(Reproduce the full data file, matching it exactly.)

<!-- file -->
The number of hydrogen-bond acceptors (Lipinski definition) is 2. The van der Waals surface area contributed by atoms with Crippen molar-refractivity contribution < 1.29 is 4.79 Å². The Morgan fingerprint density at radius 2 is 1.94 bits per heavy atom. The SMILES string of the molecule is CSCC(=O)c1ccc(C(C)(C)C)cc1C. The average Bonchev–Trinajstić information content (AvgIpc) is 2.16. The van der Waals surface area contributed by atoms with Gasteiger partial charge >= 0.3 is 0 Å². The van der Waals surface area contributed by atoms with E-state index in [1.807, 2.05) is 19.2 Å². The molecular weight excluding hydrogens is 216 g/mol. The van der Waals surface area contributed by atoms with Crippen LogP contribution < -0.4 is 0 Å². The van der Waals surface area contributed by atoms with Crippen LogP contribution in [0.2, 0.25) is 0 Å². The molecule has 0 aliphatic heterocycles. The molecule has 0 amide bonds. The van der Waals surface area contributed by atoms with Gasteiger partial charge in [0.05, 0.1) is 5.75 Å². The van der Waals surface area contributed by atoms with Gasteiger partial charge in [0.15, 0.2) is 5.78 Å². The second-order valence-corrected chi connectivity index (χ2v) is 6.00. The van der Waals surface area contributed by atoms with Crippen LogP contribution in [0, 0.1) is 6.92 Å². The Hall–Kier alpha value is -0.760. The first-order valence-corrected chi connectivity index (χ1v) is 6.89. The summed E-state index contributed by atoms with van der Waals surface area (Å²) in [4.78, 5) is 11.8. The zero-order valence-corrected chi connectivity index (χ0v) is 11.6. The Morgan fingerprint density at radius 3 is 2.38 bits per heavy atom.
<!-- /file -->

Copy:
The number of hydrogen-bond acceptors (Lipinski definition) is 2. The van der Waals surface area contributed by atoms with Crippen molar-refractivity contribution < 1.29 is 4.79 Å². The Morgan fingerprint density at radius 2 is 1.94 bits per heavy atom. The SMILES string of the molecule is CSCC(=O)c1ccc(C(C)(C)C)cc1C. The average Bonchev–Trinajstić information content (AvgIpc) is 2.16. The van der Waals surface area contributed by atoms with Gasteiger partial charge >= 0.3 is 0 Å². The van der Waals surface area contributed by atoms with E-state index in [1.807, 2.05) is 19.2 Å². The molecular weight excluding hydrogens is 216 g/mol. The van der Waals surface area contributed by atoms with Crippen LogP contribution < -0.4 is 0 Å². The van der Waals surface area contributed by atoms with Crippen LogP contribution in [0.2, 0.25) is 0 Å². The molecule has 0 aliphatic heterocycles. The molecule has 0 amide bonds. The van der Waals surface area contributed by atoms with Gasteiger partial charge in [0.05, 0.1) is 5.75 Å². The van der Waals surface area contributed by atoms with Gasteiger partial charge in [0.15, 0.2) is 5.78 Å². The second-order valence-corrected chi connectivity index (χ2v) is 6.00. The van der Waals surface area contributed by atoms with Crippen LogP contribution in [0, 0.1) is 6.92 Å². The Hall–Kier alpha value is -0.760. The first-order valence-corrected chi connectivity index (χ1v) is 6.89. The summed E-state index contributed by atoms with van der Waals surface area (Å²) in [4.78, 5) is 11.8. The zero-order valence-corrected chi connectivity index (χ0v) is 11.6. The Morgan fingerprint density at radius 3 is 2.38 bits per heavy atom.